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Editor,—In 1990, a case of severe bradycardia following exposure to oxybuprocaine eye drops was reported.1 No mechanism was identified but the reaction was assumed to be anaphylactic or secondary to rapid anaesthetic absorption. We report a similar case of a life threatening reaction.
A 29 year old man attended his optician for routine tonometry. Following instillation of 0.4% oxybuprocaine eye drops (Benoxinate, Chauvin Pharmaceuticals) his vision “went white” within 1 minute with a subjective sensation of throat swelling, followed by collapse and loss of consciousness. His wife, a medical doctor, noted no respiration and a carotid pulse of 12 beats/min. There was some swelling of the soft tissues of the neck, but no lip oedema. Cardiopulmonary resuscitation was performed, and adrenaline 300 μg was administered intramuscularly by the patient’s sister who has peanut allergy. There was a rapid return of cardiac output and he made a full recovery, with no abnormalities found on examination in the emergency room. He was subsequently found to have acute open angle glaucoma caused by pigment dispersion syndrome. Intraocular pressures were 56 mm Hg bilaterally at diagnosis. The condition was successfully treated with topical Timoptol and dorzolamide.
He was atopic, and wheezed when exposed to cats. There was no other history of allergic disease, and no significant medical history. His brother has asthma. He works as a physician, and regularly administers local anaesthetic agents, principally lignocaine (lidocaine), but had no symptoms while doing this. He had received prilocaine for dental procedures with no ill effect. Immunological investigations revealed a mildly elevated total IgE of 590 kU/l (normal <120 kU/l) with specific IgE against cat (grade III), house dust mite (grade IV), and grass pollen (grade II) confirming his atopic tendency. RAST tests to local anaesthetic reagents are not commercially available.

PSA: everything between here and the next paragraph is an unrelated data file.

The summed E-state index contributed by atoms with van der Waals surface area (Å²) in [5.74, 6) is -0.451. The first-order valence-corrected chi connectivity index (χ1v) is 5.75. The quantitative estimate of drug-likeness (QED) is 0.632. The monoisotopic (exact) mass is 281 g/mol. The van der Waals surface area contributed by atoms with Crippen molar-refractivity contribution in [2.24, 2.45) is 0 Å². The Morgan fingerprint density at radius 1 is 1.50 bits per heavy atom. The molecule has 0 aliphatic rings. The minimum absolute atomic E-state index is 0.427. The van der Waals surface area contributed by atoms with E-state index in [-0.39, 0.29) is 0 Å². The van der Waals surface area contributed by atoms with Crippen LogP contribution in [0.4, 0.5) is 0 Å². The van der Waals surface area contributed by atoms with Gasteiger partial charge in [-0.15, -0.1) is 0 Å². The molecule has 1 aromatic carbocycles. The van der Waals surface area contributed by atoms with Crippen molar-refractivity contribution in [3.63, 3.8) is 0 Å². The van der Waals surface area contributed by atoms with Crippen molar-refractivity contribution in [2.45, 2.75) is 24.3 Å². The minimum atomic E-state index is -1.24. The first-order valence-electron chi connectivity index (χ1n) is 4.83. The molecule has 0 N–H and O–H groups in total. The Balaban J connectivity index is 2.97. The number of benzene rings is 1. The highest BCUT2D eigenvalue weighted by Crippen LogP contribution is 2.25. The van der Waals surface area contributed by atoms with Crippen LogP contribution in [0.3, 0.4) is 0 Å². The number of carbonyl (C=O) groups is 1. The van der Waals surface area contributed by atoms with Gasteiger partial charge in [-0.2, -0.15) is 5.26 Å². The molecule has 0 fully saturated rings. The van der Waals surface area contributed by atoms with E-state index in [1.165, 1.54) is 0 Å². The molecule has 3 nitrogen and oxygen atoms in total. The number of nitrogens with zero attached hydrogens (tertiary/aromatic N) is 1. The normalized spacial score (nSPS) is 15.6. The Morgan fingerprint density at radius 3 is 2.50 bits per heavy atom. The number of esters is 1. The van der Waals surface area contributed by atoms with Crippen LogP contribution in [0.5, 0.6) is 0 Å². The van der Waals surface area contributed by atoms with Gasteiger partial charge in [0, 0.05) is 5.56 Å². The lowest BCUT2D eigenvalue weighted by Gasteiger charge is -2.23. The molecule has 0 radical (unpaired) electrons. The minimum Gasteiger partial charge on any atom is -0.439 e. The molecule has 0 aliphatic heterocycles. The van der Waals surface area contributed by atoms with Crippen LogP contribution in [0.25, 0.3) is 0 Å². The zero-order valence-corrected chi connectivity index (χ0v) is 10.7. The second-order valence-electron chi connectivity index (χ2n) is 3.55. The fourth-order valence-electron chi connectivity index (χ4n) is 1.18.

While monitored in the intensive therapy unit, the patient underwent skin prick and intradermal tests to a variety of local anaesthetic agents including oxybuprocaine eye drops at dilutions of 1/1000, 1/100, 1/10, then neat with no local or systemic reactions. Both ester and amide agents were used. The reaction to oxybuprocaine was assumed to be idiosyncratic, and not a classic type I hypersensitivity reaction. He was advised never to use oxybuprocaine again, but contact with other local anaesthetics was deemed safe.
This is the second reported case of life threatening reaction to oxybuprocaine. Up to February 1996, the Committee on Safety of Medicines in the UK had received no reports of anaphylactic reactions to this agent (CSM, personal communication). No reports of anaphylaxis have been made to the manufacturer (MM Martin, Chauvin Pharmaceuticals, personal communication). Of note, this preparation is made up in sterile water, without preservatives. Previously reported reactions include seizure.2 In a series of 12 493 drug applications in ophthalmic clinics in the USA, eight cases (0.208%) of adverse reactions were found.3 Five of these were to oxybuprocaine but all as oxybuprocaine/fluorescein solution (Fluress), including increased intraocular pressure (one), stinging (one), dull ache with redness and swelling (two), and one case of dizziness and coldness with collapse. This subject (patient 12396) may have had a similar reaction to our patient.
Local anaesthetics can provoke adverse idiosyncratic, cardiovascular, and allergic reactions.4 Local anaesthetics can be divided on an immunochemical basis into two groups: group I, the benzoic acid esters include oxybuprocaine; and group II, the amides include lignocaine and prilocaine. There is generally little cross reactivity between group I and II drugs, but cross reactivity within groups is recognised.5
This case illustrates the importance of recognising and treating cardiovascular collapse following administration of a drug, and the careful immunological follow up investigation that is required.
No proprietary interests.
The kind assistance of Miss Christine Oates, drug information pharmacist at the John Radcliffe Hospital, is gratefully acknowledged.